On Saturday evening, June 19, I attended the opening reception for the “In Your Face” exhibition at the San Buenaventura Artists’ Union Gallery. The concept for this juried show was to line up an exhibition of self portraits, “making the private public.” It was one of the more interesting exhibitions I have been to over the past few months. I was highly impressed with the variety of mediums and the broad range of talent exhibited. This show included works from Lens Poteshman, Michelle Bramlett, Aldo Figueroa, William Solomon, Eric D. Ward, Jerome Parker, Melanie Newcombe, and many more. There was even a youth exhibition (these were exceptionally talented children) in the upstairs section of the gallery, which gave the show an innocent flavor. On a scale from 1-10, I would give this exhibition a 9. The exhibition will run through August 1. If you find yourself in the area, I highly recommend that you stop by the gallery to check out this amazing show.
The San Buenaventura Artists’ Union Gallery has become one of my favorite galleries for a number of reasons. The first reason involves its location. The gallery is nestled right next to the Pacific Ocean in the city of Ventura, where California Street meets the sea. The view alone makes it a desirable location. The city of Continue reading →
If you are reading this post, you are living in a world driven by technology. Paradoxically, there has been a trend in art and graphic design towards “things handmade,” or anti-technology. Where once a graphic designer strove to make designs and typography more perfect and mechanical, new designers rebelled by distressing type and creating designs that appeared constructed and hand crafted. If you are a reader of any of the Stampington publications, particularly Stamper’s Sampler and Take Ten, you’ll find examples of some of the finest rubber stamped and hand crafted greeting cards that I’ve seen by crafters in the western hemisphere. Complex designs using mixed media have found a home in the greeting card, even if they do use basic elements created by others.
Now that school is out for the summer, many parents have a great deal of time to spend with their kids. What better way to spend that time than to hang out with them and make some art? Continue reading →
The most important part of being an artist is showing your work to the public; otherwise, you are just wasted talent. Having said that, how does one go about showing his or her work? Of course, there is the online option; social networking sites like flickr, artslant, and facebook are great ways to get your work seen by others who you might never have met otherwise. However, there is a big difference between seeing a work of art on a computer screen and seeing the real thing in person. This brings me to the subject of galleries; galleries are the primary way that artists get their work shown to the public and build up their reputations. There are several different kinds of galleries, and finding the right one can be a challenge. Traditional galleries provide a client base, all or most of the expenses including the advertising, and take the highest percentage of your sales (usually about 50% of the sale price). Traditional galleries are also the most picky when it comes to taking on new talent.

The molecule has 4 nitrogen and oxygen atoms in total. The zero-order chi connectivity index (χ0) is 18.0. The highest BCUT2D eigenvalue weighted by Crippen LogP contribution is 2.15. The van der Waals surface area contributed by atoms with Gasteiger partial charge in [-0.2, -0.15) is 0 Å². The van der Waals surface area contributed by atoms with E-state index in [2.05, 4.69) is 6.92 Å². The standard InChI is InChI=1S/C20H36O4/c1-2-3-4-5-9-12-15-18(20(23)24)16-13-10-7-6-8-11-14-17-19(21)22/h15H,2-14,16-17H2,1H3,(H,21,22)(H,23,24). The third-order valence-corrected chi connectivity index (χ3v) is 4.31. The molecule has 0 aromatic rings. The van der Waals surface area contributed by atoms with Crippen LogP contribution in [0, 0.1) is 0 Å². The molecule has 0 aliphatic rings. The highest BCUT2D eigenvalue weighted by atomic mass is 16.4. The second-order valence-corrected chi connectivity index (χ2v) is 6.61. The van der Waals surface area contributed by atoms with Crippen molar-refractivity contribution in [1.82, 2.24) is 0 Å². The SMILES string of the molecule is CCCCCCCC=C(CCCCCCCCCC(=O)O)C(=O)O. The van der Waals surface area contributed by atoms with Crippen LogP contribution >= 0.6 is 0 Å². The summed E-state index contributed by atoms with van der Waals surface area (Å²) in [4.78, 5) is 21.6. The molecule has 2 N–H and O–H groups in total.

There is an alternative to the traditional gallery, and that is the cooperative gallery. Co-op galleries are usually run by a group of artists working together to show their work. There is usually a membership fee, and the additional expenses often are shared by the gallery members. Co-op galleries are a great way to Continue reading →
When one thinks of different formats for artistic and creative expression, what comes to mind are paintings on canvas or paper, photography and handmade greeting cards, to name a few. One medium that is not as well known are handmade bookmarks.
Since they are not as common as other types of art, many unique opportunities exist for marketing these items, at retail stores, art fairs and shows, galleries and over the Internet.
Handmade bookmarks can be as simple as text and verses, with some basic graphics, that are printed on heavy stock on your home printer. For more elaborate creations, whether it be hand painted watercolors on thick 300 pound paper, a scrapbook collage enhanced with small inclusions, or even a stencilled paper cut-out, the sky is the limit for your options.
Artistic bookmarks can be marketed singly, or in sets. Encasing your bookmark creations in a protective sleeve is an important part of presenting a professional product, as many handmade items are delicate, and easily damaged. Heavyweight clear vinyl bookmark sleeves are ideal for any delicate or higher value items, while a thin polypropylene plastic sleeve works well for printed bookmarks.
A nice touch to add a bit of class to your bookmark is a chainette tassel. These come in many colors, as well as striped varieties, and will increase the perceived value of the piece.
Bookmarks can be practical, they can be collector’s items, they can even be fine art. Using some of these marketing tips, handmade bookmarks can also be a money maker for any artist too!